Probably should have gone down
to get a better picture...

Having descended Riber, there was to be no rest for the wicked as the next climb, Bank Road, came only 3 miles later. Apparently one of the steepest residential roads in the UK, it’s also dead-eye straight and there is no way to take your mind off what lies ahead. It’s remorseless double-digit gradient was tough, but as it’s only a little over a kilometer long the going soon gets easier and it’s one of the few hills that you can look down on from the top to get a good sense of exactly what you’ve just ridden up. That said, I didn’t stop to take a picture because I was hungry! By now, we were officially out of the Peaks, but still high up on the hills and in exposed moorside. The wind had started blowing, and we were definitely ready to chow down on whatever might be open and selling food – annoyingly everything seemed to be shut down (perhaps not surprisingly on a Bank Holiday Sunday, but certainly not very entrepreneurial). After a great twisty-turny descent into the town of Rowsley, we saw a corner shop advertising sandwiches and jumped at our chance to re-fuel. Essentially buying them out of lunch stock, I was surprised that the change from a £10 note included a lot of pound coins – I have clearly become too London-ised, and feeding two hungry cyclists for a fiver is just the norm for the North…

Bargains left right and centre

With Barry being powered by a gummy snake, and myself by some exceptional flapjack, we rolled out from the lunch stop raring to go. Once again, it was straight uphill from cold, this time up the 6/10 graded Rowsley Bar. Steep and fairly long, it wasn’t a particularly memorable climb, and I’m surprised that the descent we had come down before lunch wasn’t the climb listed in the book. Once up and over the summit, we looped back to where we had come before. One of the annoying things about trying to string the climbs together is that there isn’t always a good route to and from the climb in the right direction – so you might notice some of the route maps have strange circles in them; this doesn’t necessarily mean that we were lost (although it is a possibility..). One the first pass, I had remarked to Barry that the GPS track looked to be leading us down a rocky looking bridleway, and surprise surprise this was yet again one of the ‘Google special’ route-mappings. As we headed down, the terrain got worse, going from gravel to mud to large broken rocks. There were some pretty bemused looks from the walkers and mountain-bikers on the track, but with a touch of skill (and probably a lot of luck) we both got down in one piece without puncturing or breaking anything. In fact, I think we were both so tickled by the fish-out-of-water nature of our equipment at the surroundings that we giggled like little girls most of the way down – even bunny hopping off the top of a couple of jumps that had been built up. Pretty sure Google must have just bought shares in an inner tube manufacturer though…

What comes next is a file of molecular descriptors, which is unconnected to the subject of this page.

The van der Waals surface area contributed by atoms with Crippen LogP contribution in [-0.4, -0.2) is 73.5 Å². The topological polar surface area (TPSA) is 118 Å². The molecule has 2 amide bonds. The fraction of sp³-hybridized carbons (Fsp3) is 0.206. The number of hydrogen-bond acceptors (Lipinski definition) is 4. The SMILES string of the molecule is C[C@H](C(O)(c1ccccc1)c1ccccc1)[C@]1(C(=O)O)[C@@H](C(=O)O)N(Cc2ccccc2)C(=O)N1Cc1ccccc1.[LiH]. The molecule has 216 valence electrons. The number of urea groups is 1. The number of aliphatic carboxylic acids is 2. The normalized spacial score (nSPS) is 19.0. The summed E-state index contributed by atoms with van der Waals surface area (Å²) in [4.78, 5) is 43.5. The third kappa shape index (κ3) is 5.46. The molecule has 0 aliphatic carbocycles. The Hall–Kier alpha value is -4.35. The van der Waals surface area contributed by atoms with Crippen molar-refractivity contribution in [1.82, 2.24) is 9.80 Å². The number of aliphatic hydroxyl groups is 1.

Looks much more benign in the picture

Inappropriate fun!